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New marine algal species found after 75 years in Iwate, Japan

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Posted December 31, 2013

The Japanese coasts are renowned as a global biodiversity hotspot of seaweeds. About 1,500 species have been recorded in Japan, including such well-known varieties as wakame, kelp, and tengusa which feature regularly on the Japanese table. However, even though the Sanriku offshore area of Iwate in north-eastern Honshu is influenced by a particular confluence of currents and produces a great variety of seaweeds, few taxonomic studies have been carried out there compared to regions such as Kanto and Hokkaido.

© Masahiro Suzuki, Morphology of Champia lubrica and C. parvula. (A). Photo of C. lubrica. (Location: Iwate Prefecture, Yamada Town.) (B). Cystocarp of C. lubrica. Shape is conical with pointed tip. (C). Photo of C. parvula. (Location: Chiba Prefecture, Choshi) (D). Cystocarp of C. parvula. Shape is rounded without a pointed tip, and the base is somewhat constricted.

© Masahiro Suzuki, Morphology of Champia lubrica and C. parvula. (A). Photo of C. lubrica. (Location: Iwate Prefecture, Yamada Town.) (B). Cystocarp of C. lubrica. Shape is conical with pointed tip. (C). Photo of C. parvula. (Location: Chiba Prefecture, Choshi) (D). Cystocarp of C. parvula. Shape is rounded without a pointed tip, and the base is somewhat constricted.

The marine red alga, Champia parvula is one of the most commonly reported species, its range extending from subarctic to tropical regions of the world. In this research, post-doctoral researcher Masahiro Suzuki and Associate Professor Hisayoshi Nozaki’s group in the University of Tokyo’s Graduate School of Science Department of Biological Sciences collected Champia parvula from sites around Japan.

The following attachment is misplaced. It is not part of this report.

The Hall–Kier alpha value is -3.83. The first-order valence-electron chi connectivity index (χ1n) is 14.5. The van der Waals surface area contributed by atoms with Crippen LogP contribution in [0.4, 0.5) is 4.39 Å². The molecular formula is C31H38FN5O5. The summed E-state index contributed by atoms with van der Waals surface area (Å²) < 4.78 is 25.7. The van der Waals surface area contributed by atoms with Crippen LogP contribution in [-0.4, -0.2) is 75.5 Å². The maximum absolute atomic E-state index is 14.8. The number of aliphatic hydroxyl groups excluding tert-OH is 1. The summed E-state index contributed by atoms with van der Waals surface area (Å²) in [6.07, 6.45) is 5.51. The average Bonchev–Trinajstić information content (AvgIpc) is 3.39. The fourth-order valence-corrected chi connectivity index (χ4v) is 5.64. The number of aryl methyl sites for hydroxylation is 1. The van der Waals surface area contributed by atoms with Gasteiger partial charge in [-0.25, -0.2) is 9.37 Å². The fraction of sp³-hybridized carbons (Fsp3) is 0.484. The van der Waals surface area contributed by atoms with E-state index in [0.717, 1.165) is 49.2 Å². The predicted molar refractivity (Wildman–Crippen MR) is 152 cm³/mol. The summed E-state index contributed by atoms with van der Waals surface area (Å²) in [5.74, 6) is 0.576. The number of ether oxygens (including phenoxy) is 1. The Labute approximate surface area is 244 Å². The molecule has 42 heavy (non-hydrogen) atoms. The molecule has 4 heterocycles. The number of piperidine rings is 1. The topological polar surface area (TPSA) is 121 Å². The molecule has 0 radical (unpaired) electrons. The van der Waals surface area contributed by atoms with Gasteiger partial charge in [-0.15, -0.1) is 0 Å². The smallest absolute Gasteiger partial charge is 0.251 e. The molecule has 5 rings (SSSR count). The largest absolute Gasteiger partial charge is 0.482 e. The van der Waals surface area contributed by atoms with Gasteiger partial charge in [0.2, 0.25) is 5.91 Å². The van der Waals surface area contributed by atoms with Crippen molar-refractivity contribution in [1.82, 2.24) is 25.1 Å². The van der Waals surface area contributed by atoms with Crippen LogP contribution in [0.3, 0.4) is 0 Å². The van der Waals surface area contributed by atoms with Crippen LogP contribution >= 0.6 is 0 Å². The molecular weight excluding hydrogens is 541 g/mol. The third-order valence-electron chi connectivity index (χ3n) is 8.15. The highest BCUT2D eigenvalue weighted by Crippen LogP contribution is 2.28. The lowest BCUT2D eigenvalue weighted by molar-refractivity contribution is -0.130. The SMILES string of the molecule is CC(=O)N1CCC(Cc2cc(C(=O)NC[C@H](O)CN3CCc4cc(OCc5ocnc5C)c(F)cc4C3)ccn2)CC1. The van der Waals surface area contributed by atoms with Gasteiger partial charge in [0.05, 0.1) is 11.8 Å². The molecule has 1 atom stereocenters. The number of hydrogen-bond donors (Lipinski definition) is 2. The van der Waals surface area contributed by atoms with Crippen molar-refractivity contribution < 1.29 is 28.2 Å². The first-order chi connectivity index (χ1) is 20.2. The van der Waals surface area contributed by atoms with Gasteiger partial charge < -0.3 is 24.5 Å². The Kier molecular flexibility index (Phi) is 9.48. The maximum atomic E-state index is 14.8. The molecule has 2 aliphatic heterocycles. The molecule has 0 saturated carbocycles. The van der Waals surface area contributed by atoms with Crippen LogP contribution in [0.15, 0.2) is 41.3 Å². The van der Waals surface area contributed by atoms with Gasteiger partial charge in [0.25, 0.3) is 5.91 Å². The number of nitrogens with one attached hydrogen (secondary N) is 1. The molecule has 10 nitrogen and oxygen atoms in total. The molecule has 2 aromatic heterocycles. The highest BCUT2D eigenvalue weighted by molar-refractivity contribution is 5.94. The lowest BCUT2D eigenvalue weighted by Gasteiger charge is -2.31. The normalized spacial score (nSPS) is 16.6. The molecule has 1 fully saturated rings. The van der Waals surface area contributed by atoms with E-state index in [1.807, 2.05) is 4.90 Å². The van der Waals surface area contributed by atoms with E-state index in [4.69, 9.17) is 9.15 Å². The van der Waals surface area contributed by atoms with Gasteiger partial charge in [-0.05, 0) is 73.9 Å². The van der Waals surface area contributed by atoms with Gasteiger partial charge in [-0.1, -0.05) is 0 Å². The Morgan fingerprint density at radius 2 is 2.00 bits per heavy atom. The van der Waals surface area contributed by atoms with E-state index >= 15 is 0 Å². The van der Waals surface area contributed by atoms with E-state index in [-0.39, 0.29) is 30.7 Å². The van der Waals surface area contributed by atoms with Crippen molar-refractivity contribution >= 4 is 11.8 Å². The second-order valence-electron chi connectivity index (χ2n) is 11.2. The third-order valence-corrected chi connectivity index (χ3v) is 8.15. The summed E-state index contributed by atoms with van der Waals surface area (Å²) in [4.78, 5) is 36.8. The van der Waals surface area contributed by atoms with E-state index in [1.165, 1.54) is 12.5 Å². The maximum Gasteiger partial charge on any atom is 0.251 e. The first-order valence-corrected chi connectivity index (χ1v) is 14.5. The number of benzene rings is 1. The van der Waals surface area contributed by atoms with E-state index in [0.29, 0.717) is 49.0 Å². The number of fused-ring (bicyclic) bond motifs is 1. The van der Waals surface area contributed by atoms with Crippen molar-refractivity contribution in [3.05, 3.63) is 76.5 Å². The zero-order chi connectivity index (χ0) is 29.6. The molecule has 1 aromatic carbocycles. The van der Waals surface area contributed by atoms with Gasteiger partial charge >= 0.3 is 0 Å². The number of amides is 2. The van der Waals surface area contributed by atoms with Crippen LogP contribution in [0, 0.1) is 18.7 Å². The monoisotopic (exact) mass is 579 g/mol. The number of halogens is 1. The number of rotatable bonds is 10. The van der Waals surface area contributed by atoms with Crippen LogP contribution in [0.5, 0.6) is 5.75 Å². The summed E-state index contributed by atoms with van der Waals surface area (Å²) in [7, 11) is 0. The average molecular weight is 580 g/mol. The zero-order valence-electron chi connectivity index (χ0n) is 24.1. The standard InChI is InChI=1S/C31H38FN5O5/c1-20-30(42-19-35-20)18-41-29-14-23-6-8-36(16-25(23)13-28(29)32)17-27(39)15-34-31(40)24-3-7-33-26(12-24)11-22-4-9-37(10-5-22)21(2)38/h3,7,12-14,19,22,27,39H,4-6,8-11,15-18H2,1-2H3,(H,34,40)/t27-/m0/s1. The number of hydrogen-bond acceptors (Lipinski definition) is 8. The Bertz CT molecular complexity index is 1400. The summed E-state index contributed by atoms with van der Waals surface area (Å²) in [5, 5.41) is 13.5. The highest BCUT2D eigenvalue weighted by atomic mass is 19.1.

Morphological studies and molecular analyses indicate that the species as previously recorded in Japan is a complex of at least two distinct species, since one sample from north-eastern Honshu differed from putative C. parvula. Therefore, the researchers described the new species Champia lubrica sp. nov. (species nova, new species). This is the first new species to be recognized since the discovery of two new species from Iwate Prefecture seventy-five years ago.

The objective recognition of Japanese endemic species makes a significant contribution to understanding of biodiversity in north-eastern Honshu and to preservation of seaweed biodiversity.

Source: Tokyo University

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